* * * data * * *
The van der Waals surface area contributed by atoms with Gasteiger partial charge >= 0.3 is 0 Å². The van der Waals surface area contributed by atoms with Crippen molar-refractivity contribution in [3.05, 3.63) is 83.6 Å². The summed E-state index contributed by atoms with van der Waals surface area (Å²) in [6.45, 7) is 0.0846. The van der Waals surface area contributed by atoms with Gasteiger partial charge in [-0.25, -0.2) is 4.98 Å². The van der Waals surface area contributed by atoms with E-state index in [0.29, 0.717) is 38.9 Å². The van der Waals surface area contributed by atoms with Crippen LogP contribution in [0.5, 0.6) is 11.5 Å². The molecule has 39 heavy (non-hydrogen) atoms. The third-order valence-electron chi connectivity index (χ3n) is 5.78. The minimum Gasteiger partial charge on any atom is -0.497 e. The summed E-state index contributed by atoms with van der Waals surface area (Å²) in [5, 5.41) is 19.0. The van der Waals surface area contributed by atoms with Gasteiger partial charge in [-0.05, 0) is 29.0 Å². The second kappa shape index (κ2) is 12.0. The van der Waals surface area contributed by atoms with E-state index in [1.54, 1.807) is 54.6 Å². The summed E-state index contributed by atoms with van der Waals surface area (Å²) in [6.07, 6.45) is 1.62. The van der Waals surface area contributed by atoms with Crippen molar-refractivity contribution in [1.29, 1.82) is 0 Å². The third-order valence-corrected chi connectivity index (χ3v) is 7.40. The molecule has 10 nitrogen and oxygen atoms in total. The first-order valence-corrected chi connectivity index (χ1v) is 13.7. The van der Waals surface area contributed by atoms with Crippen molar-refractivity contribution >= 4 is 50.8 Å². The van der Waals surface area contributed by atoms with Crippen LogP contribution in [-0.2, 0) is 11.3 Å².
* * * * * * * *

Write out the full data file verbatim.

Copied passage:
The van der Waals surface area contributed by atoms with Gasteiger partial charge >= 0.3 is 0 Å². The van der Waals surface area contributed by atoms with Crippen molar-refractivity contribution in [3.05, 3.63) is 83.6 Å². The summed E-state index contributed by atoms with van der Waals surface area (Å²) in [6.45, 7) is 0.0846. The van der Waals surface area contributed by atoms with Gasteiger partial charge in [-0.25, -0.2) is 4.98 Å². The van der Waals surface area contributed by atoms with E-state index in [0.29, 0.717) is 38.9 Å². The van der Waals surface area contributed by atoms with Crippen LogP contribution in [0.5, 0.6) is 11.5 Å². The molecule has 39 heavy (non-hydrogen) atoms. The third-order valence-electron chi connectivity index (χ3n) is 5.78. The minimum Gasteiger partial charge on any atom is -0.497 e. The summed E-state index contributed by atoms with van der Waals surface area (Å²) in [5, 5.41) is 19.0. The van der Waals surface area contributed by atoms with Gasteiger partial charge in [-0.05, 0) is 29.0 Å². The second kappa shape index (κ2) is 12.0. The van der Waals surface area contributed by atoms with E-state index in [1.54, 1.807) is 54.6 Å². The summed E-state index contributed by atoms with van der Waals surface area (Å²) in [6.07, 6.45) is 1.62. The van der Waals surface area contributed by atoms with Crippen molar-refractivity contribution in [1.29, 1.82) is 0 Å². The third-order valence-corrected chi connectivity index (χ3v) is 7.40. The molecule has 10 nitrogen and oxygen atoms in total. The first-order valence-corrected chi connectivity index (χ1v) is 13.7. The van der Waals surface area contributed by atoms with Crippen molar-refractivity contribution >= 4 is 50.8 Å². The van der Waals surface area contributed by atoms with Crippen LogP contribution in [-0.2, 0) is 11.3 Å².